95:1-2 This sounds like a responsive call to worship.
95:3 Who, or what, are these other “gods”?
95:4-5 Depths, heights, sea and land: what else is there?
95:6-7 Here is another possible Call to Worship. Why do most mainline Protestants hardly ever bow down and kneel? Are our knees too old and arthritic? Do the last two lines mix metaphors? Note that 95:7b more properly belongs with 95:8 rather than 95:7.
95:7b-8 What does the voice of God sound like? This verse obviously points back to the First reading, which argues for an intentional linguistic and theological connection using the word “rock” in 95:1. Also, note that 95:1-7 were in the third person. With 95:8 the Psalm shifts to the first person and God becomes the speaker.
95:9-11 Based on these verses, why might so many churches be struggling with declining membership and declining financial resources?
95:10 Are you surprised that the LORD can loathe anyone?
95:11 What, or where, is God’s “rest”?
5:1 I hate it when Lectionary Readings from the Pauline corpus begin with “Therefore”. It means we are missing the initial points of the argument. On the other hand, justification by faith is a keystone of protestant theology.
5:2-3 Where is all this “boasting” coming from? See also 5:11.
5:3-5 sufferings . . . endurance . . . character . . . hope. This argument reminds me of the concept of disciplined training in the sense of “no pain, no gain.” Is the Holy Spirit to be equated with God’s love?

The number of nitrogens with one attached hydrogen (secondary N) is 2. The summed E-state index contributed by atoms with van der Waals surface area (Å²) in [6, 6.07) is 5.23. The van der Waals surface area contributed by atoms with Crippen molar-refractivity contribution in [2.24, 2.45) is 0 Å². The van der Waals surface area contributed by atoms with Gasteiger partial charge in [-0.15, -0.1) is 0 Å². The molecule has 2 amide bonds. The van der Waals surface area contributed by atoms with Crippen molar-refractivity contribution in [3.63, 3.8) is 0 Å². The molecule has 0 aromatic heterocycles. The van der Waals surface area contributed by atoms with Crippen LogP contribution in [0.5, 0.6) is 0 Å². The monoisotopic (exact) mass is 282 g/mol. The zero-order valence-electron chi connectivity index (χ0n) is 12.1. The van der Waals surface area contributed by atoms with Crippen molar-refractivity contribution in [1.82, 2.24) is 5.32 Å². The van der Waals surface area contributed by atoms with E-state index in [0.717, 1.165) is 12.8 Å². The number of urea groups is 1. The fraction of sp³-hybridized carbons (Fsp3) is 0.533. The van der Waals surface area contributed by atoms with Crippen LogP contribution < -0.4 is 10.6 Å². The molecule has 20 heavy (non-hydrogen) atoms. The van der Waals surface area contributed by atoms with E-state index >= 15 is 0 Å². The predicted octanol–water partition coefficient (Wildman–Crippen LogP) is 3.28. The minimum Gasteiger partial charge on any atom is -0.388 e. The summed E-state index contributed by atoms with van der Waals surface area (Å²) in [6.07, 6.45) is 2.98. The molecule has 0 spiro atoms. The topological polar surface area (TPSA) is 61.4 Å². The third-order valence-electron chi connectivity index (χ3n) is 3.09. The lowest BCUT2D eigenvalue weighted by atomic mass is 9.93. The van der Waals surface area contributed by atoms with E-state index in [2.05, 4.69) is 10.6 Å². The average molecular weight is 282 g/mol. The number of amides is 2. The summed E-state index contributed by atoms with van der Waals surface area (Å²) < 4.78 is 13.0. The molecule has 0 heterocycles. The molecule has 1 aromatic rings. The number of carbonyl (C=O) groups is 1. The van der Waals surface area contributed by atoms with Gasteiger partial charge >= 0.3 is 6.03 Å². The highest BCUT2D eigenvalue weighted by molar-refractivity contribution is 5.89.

5:6 Who are the ungodly and what does it mean that Christ died for them (or us)?
5:7 I confess that I have never been able to wrap my head around this one. It seems that it should be the other way around.
5:8 Following Paul’s argument, how did Christ’s death prove God’s love for us? Does this statement assume we are the “ungodly” of 5:6? What is the connection, if any, between the “still weak” of 5:6 and “still were sinners” of this verse?
5:9 It seems to follow from Paul’s argument that we are already justified but not yet saved from the wrath of God. How does Christ’s blood justify?
5:10 Similarly, it seems that we are already reconciled but not yet saved.
5:11 Why does Paul feel a need to boast? What is the difference between boasting and bragging?
4:5-42 This Reading is longer than most Gospel readings and I am considering shortening it by ending it at with 4:15. Will you read it all or truncate it?
4:5 Is there anything significant about the setting? What do you know about Sychar?